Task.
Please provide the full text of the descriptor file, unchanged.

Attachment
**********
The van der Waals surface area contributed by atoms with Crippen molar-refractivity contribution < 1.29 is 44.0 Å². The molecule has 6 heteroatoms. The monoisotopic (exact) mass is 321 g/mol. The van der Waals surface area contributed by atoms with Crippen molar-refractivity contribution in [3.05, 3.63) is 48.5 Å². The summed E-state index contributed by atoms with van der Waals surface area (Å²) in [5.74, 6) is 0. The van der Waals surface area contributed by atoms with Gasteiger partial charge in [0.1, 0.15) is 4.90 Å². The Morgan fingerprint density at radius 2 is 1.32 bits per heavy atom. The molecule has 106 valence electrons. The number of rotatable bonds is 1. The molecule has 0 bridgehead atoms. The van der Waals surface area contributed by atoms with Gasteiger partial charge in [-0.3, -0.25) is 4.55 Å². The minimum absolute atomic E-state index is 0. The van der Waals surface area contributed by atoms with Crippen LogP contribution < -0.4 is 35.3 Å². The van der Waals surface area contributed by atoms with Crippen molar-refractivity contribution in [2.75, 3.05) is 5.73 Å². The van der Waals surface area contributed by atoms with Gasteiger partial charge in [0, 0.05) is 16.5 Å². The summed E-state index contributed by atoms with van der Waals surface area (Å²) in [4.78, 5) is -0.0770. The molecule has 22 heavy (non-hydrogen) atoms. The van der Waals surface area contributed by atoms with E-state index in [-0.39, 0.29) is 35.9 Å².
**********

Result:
The van der Waals surface area contributed by atoms with Crippen molar-refractivity contribution < 1.29 is 44.0 Å². The molecule has 6 heteroatoms. The monoisotopic (exact) mass is 321 g/mol. The van der Waals surface area contributed by atoms with Crippen molar-refractivity contribution in [3.05, 3.63) is 48.5 Å². The summed E-state index contributed by atoms with van der Waals surface area (Å²) in [5.74, 6) is 0. The van der Waals surface area contributed by atoms with Gasteiger partial charge in [0.1, 0.15) is 4.90 Å². The Morgan fingerprint density at radius 2 is 1.32 bits per heavy atom. The molecule has 106 valence electrons. The number of rotatable bonds is 1. The molecule has 0 bridgehead atoms. The van der Waals surface area contributed by atoms with Gasteiger partial charge in [-0.3, -0.25) is 4.55 Å². The minimum absolute atomic E-state index is 0. The van der Waals surface area contributed by atoms with Crippen LogP contribution < -0.4 is 35.3 Å². The van der Waals surface area contributed by atoms with Crippen molar-refractivity contribution in [2.75, 3.05) is 5.73 Å². The van der Waals surface area contributed by atoms with Gasteiger partial charge in [0, 0.05) is 16.5 Å². The summed E-state index contributed by atoms with van der Waals surface area (Å²) in [4.78, 5) is -0.0770. The molecule has 22 heavy (non-hydrogen) atoms. The van der Waals surface area contributed by atoms with E-state index in [-0.39, 0.29) is 35.9 Å².